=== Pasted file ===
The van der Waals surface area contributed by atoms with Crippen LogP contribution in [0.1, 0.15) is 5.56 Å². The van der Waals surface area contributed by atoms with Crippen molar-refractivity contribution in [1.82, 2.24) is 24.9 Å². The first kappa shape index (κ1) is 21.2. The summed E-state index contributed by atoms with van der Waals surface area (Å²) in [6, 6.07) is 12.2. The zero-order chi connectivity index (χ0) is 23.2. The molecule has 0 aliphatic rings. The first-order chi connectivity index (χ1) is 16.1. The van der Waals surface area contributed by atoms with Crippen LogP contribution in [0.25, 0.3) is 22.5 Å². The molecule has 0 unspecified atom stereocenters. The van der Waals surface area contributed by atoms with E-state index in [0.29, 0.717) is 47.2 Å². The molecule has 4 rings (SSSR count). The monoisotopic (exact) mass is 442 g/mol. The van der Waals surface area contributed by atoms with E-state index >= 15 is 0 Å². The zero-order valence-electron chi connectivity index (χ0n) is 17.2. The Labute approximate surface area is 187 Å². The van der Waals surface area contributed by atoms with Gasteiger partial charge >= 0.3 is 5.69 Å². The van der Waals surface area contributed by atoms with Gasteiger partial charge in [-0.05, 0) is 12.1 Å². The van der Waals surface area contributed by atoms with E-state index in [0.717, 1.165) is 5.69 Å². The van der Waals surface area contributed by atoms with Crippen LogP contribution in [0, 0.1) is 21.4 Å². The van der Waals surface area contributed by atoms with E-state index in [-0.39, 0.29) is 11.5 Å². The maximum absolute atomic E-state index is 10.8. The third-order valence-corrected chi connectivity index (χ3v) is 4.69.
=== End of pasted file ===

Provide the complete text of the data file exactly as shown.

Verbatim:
The van der Waals surface area contributed by atoms with Crippen LogP contribution in [0.1, 0.15) is 5.56 Å². The van der Waals surface area contributed by atoms with Crippen molar-refractivity contribution in [1.82, 2.24) is 24.9 Å². The first kappa shape index (κ1) is 21.2. The summed E-state index contributed by atoms with van der Waals surface area (Å²) in [6, 6.07) is 12.2. The zero-order chi connectivity index (χ0) is 23.2. The molecule has 0 aliphatic rings. The first-order chi connectivity index (χ1) is 16.1. The van der Waals surface area contributed by atoms with Crippen LogP contribution in [0.25, 0.3) is 22.5 Å². The molecule has 0 unspecified atom stereocenters. The van der Waals surface area contributed by atoms with E-state index in [0.29, 0.717) is 47.2 Å². The molecule has 4 rings (SSSR count). The monoisotopic (exact) mass is 442 g/mol. The van der Waals surface area contributed by atoms with E-state index >= 15 is 0 Å². The zero-order valence-electron chi connectivity index (χ0n) is 17.2. The Labute approximate surface area is 187 Å². The van der Waals surface area contributed by atoms with Gasteiger partial charge >= 0.3 is 5.69 Å². The van der Waals surface area contributed by atoms with Gasteiger partial charge in [-0.05, 0) is 12.1 Å². The van der Waals surface area contributed by atoms with E-state index in [0.717, 1.165) is 5.69 Å². The van der Waals surface area contributed by atoms with Crippen LogP contribution in [0, 0.1) is 21.4 Å². The van der Waals surface area contributed by atoms with E-state index in [-0.39, 0.29) is 11.5 Å². The maximum absolute atomic E-state index is 10.8. The third-order valence-corrected chi connectivity index (χ3v) is 4.69.